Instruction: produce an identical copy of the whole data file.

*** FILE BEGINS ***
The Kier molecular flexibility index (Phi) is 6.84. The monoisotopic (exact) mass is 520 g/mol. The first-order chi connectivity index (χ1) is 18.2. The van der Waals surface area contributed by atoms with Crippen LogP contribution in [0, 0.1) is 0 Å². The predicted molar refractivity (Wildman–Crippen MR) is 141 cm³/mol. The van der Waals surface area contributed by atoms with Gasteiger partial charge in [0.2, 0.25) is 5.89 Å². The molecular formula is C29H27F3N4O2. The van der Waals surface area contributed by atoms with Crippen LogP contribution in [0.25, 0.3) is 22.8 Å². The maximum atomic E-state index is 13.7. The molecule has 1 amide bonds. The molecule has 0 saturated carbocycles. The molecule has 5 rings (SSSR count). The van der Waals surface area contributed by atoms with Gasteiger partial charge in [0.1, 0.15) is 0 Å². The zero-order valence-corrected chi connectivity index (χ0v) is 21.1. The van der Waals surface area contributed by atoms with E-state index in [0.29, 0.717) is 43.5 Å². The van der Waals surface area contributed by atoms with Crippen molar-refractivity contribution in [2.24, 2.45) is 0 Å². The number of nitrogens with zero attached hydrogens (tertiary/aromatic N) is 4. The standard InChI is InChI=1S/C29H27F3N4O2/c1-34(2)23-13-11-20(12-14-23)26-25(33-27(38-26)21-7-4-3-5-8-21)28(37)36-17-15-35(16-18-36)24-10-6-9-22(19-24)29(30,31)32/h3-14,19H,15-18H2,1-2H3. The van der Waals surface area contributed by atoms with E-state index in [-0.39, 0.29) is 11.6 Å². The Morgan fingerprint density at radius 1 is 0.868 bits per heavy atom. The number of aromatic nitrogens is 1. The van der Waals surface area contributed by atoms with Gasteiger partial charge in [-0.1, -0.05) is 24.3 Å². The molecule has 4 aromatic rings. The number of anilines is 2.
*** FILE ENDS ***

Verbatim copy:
The Kier molecular flexibility index (Phi) is 6.84. The monoisotopic (exact) mass is 520 g/mol. The first-order chi connectivity index (χ1) is 18.2. The van der Waals surface area contributed by atoms with Crippen LogP contribution in [0, 0.1) is 0 Å². The predicted molar refractivity (Wildman–Crippen MR) is 141 cm³/mol. The van der Waals surface area contributed by atoms with Gasteiger partial charge in [0.2, 0.25) is 5.89 Å². The molecular formula is C29H27F3N4O2. The van der Waals surface area contributed by atoms with Crippen LogP contribution in [0.25, 0.3) is 22.8 Å². The maximum atomic E-state index is 13.7. The molecule has 1 amide bonds. The molecule has 0 saturated carbocycles. The molecule has 5 rings (SSSR count). The van der Waals surface area contributed by atoms with Gasteiger partial charge in [0.1, 0.15) is 0 Å². The zero-order valence-corrected chi connectivity index (χ0v) is 21.1. The van der Waals surface area contributed by atoms with E-state index in [0.29, 0.717) is 43.5 Å². The van der Waals surface area contributed by atoms with Crippen molar-refractivity contribution in [2.24, 2.45) is 0 Å². The number of nitrogens with zero attached hydrogens (tertiary/aromatic N) is 4. The standard InChI is InChI=1S/C29H27F3N4O2/c1-34(2)23-13-11-20(12-14-23)26-25(33-27(38-26)21-7-4-3-5-8-21)28(37)36-17-15-35(16-18-36)24-10-6-9-22(19-24)29(30,31)32/h3-14,19H,15-18H2,1-2H3. The van der Waals surface area contributed by atoms with E-state index in [-0.39, 0.29) is 11.6 Å². The Morgan fingerprint density at radius 1 is 0.868 bits per heavy atom. The number of aromatic nitrogens is 1. The van der Waals surface area contributed by atoms with Gasteiger partial charge in [-0.1, -0.05) is 24.3 Å². The molecule has 4 aromatic rings. The number of anilines is 2.